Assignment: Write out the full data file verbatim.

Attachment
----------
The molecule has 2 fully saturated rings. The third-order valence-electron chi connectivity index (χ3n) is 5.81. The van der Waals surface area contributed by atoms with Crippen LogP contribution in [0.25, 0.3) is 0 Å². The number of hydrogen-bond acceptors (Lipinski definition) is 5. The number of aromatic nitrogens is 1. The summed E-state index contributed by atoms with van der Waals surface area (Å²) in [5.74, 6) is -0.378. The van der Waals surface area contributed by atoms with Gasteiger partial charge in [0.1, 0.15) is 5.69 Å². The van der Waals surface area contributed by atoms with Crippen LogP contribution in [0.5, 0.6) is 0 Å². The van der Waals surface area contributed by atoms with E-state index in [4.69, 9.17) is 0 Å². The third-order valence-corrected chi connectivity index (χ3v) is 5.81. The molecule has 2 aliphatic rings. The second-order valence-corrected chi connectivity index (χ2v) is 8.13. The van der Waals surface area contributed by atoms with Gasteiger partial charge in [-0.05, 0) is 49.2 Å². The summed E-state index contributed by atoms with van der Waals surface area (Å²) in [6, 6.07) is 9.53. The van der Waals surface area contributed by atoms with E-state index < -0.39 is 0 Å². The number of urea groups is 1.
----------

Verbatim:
The molecule has 2 fully saturated rings. The third-order valence-electron chi connectivity index (χ3n) is 5.81. The van der Waals surface area contributed by atoms with Crippen LogP contribution in [0.25, 0.3) is 0 Å². The number of hydrogen-bond acceptors (Lipinski definition) is 5. The number of aromatic nitrogens is 1. The summed E-state index contributed by atoms with van der Waals surface area (Å²) in [5.74, 6) is -0.378. The van der Waals surface area contributed by atoms with Gasteiger partial charge in [0.1, 0.15) is 5.69 Å². The van der Waals surface area contributed by atoms with Crippen LogP contribution in [0.5, 0.6) is 0 Å². The van der Waals surface area contributed by atoms with E-state index in [4.69, 9.17) is 0 Å². The third-order valence-corrected chi connectivity index (χ3v) is 5.81. The molecule has 2 aliphatic rings. The second-order valence-corrected chi connectivity index (χ2v) is 8.13. The van der Waals surface area contributed by atoms with Gasteiger partial charge in [-0.05, 0) is 49.2 Å². The summed E-state index contributed by atoms with van der Waals surface area (Å²) in [6, 6.07) is 9.53. The van der Waals surface area contributed by atoms with E-state index < -0.39 is 0 Å². The number of urea groups is 1.